Why Civilized Society Needs God

I came across this article on The Jerusalem Post about the decline of people who believe in God in Britain and the detrimental effects it has had on their society.  The article cites a research study that found that only 35% of the British population believe in God while it’s 92% in the USA.  The article has this to say about the effect of this low percentage:

This decline of faith and optimism may account for why Britain – once the most advanced nation on earth, which gave the world parliamentary democracy and inimitable centers of higher learning – is today more famous for exporting reality shows like Big Brother and Project Catwalk. For while religion affirms the infinite dignity of the human person, its absence robs life of its sanctity. Universal exploitation and humiliation for fame and fortune are the inevitable outgrowth.

Of course, America is no prize pig either.  Religion is under assault from all sides whether it be from a president who believes that a large part of America has backwards beliefs and “cling to their guns and religion” to government bureaucrats who eagerly disregard our Constitutional right to practice religion.  And one only has to read the news to see the negative affects our move away from God and religion has had.  Without recognizing a higher authority and a better life to come, people just live for today.  They live for money, fame, lust, and sloth.  Just look at some of today’s headlines on the Drudge Report:

That is just a small glimpse of the fruits of a more secular society.  And since we cannot appeal to a sense of morality (since morality implies religious beliefs) the only solution in a secular world is more rules and regulations.  Because people are not encouraged to develop a native sense of right and wrong, bigger government interference is the only remedy.  Our founding fathers realized that a stable, free, and open society is one based on religion.  For example, George Washington had this to say about the role of religion and government:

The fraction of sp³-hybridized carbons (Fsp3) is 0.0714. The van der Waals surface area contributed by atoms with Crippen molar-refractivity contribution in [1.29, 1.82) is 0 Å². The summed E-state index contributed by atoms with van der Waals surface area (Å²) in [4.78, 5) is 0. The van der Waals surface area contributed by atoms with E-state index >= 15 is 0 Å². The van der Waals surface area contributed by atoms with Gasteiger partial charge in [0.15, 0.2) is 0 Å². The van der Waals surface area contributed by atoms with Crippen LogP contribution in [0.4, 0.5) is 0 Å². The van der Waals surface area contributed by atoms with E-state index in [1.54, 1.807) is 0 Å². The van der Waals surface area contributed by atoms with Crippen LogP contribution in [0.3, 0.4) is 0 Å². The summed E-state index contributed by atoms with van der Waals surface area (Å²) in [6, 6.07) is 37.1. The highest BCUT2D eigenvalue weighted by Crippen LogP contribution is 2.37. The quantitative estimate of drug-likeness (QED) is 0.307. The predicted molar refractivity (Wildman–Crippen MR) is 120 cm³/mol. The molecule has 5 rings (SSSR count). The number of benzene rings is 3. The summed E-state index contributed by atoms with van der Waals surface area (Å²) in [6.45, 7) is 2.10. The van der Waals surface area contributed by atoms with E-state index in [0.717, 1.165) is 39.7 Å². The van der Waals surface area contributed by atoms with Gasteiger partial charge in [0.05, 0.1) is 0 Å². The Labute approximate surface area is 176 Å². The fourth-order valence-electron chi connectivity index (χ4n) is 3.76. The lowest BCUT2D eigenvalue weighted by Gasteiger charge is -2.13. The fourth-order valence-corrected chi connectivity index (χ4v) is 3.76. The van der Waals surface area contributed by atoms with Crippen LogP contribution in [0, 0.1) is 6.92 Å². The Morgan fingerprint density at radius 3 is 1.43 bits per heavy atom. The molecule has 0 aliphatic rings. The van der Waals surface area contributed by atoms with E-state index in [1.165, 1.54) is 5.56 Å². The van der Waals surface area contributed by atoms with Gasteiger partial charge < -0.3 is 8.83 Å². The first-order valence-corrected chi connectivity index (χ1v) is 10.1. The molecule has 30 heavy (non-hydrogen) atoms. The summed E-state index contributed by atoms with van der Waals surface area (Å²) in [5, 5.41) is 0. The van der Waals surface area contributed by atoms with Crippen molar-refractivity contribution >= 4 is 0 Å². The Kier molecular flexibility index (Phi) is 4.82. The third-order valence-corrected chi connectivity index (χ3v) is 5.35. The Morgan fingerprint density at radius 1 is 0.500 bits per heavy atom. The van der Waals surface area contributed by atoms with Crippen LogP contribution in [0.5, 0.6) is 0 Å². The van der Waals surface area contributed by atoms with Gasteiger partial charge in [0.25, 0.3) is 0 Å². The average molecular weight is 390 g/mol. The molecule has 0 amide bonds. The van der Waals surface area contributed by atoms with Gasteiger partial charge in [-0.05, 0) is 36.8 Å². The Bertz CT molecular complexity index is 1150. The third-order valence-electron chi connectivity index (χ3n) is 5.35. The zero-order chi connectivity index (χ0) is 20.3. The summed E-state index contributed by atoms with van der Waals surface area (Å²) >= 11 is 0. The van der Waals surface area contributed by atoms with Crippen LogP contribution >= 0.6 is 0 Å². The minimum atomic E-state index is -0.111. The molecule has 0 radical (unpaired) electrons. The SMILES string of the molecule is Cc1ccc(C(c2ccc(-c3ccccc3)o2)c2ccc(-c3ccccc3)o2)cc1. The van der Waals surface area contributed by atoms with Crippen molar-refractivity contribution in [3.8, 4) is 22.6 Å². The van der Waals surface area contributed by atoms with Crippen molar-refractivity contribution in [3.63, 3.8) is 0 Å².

Enough with the political talk.  After all, this is a prayer website focused on the rosary.  So as spiritual people, how are we to respond?  With the rosary of course!  Pick a mystery and think of how it relates to society moving away from God and then pray for those poor souls.  For example, think about The Second Sorrowful Mystery and Jesus’ suffering.  Now think of all those people who suffer because they try to live without God in their lives.  We pray that their suffering may be redemptive and that they come back into God’s grace.  Or we can focus on The Third Luminous Mystery and how Jesus asks us to live for His kingdom of Heaven.  Now think of all those people who live solely for this earthly kingdom.  We pray that they will one day respond to Jesus’ call to conversion.  Finally, think of The Fifth Glorious Mystery and pray to Mary, Queen of Heaven, for Her intercession in all the ills this world has brought upon itself because we refuse to live as God calls us.  Any rosary mystery can apply to this issue of society moving away from God.  The important part in reversing this trend is to PRAY, PRAY, PRAY!  And when you think you’ve prayed enough, PRAY SOME MORE!

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In the News — Astrophysical Discoveries Point to a Creator